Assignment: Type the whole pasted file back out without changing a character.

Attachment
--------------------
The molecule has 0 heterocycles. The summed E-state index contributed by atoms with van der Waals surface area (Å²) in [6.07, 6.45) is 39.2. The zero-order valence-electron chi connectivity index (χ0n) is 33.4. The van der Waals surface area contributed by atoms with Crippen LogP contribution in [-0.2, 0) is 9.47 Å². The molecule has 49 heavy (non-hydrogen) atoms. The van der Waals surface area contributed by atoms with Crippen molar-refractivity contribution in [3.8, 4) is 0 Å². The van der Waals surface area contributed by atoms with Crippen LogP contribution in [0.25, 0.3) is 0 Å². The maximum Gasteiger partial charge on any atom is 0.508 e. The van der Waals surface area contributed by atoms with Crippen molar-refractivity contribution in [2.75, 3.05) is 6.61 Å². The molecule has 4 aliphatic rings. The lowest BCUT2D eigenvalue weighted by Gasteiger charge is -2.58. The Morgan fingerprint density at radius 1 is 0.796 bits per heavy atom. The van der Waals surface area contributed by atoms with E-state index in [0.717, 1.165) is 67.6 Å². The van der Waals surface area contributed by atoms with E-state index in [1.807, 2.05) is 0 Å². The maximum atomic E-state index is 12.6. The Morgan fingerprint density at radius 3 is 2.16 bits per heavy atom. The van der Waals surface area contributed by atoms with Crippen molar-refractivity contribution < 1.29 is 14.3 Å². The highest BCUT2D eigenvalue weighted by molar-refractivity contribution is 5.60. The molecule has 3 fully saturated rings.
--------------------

The molecule has 0 heterocycles. The summed E-state index contributed by atoms with van der Waals surface area (Å²) in [6.07, 6.45) is 39.2. The zero-order valence-electron chi connectivity index (χ0n) is 33.4. The van der Waals surface area contributed by atoms with Crippen LogP contribution in [-0.2, 0) is 9.47 Å². The molecule has 49 heavy (non-hydrogen) atoms. The van der Waals surface area contributed by atoms with Crippen molar-refractivity contribution in [3.8, 4) is 0 Å². The van der Waals surface area contributed by atoms with Crippen LogP contribution in [0.25, 0.3) is 0 Å². The maximum Gasteiger partial charge on any atom is 0.508 e. The van der Waals surface area contributed by atoms with Crippen molar-refractivity contribution in [2.75, 3.05) is 6.61 Å². The molecule has 4 aliphatic rings. The lowest BCUT2D eigenvalue weighted by Gasteiger charge is -2.58. The Morgan fingerprint density at radius 1 is 0.796 bits per heavy atom. The van der Waals surface area contributed by atoms with E-state index in [0.717, 1.165) is 67.6 Å². The van der Waals surface area contributed by atoms with E-state index in [1.807, 2.05) is 0 Å². The maximum atomic E-state index is 12.6. The Morgan fingerprint density at radius 3 is 2.16 bits per heavy atom. The van der Waals surface area contributed by atoms with Crippen molar-refractivity contribution < 1.29 is 14.3 Å². The highest BCUT2D eigenvalue weighted by molar-refractivity contribution is 5.60. The molecule has 3 fully saturated rings.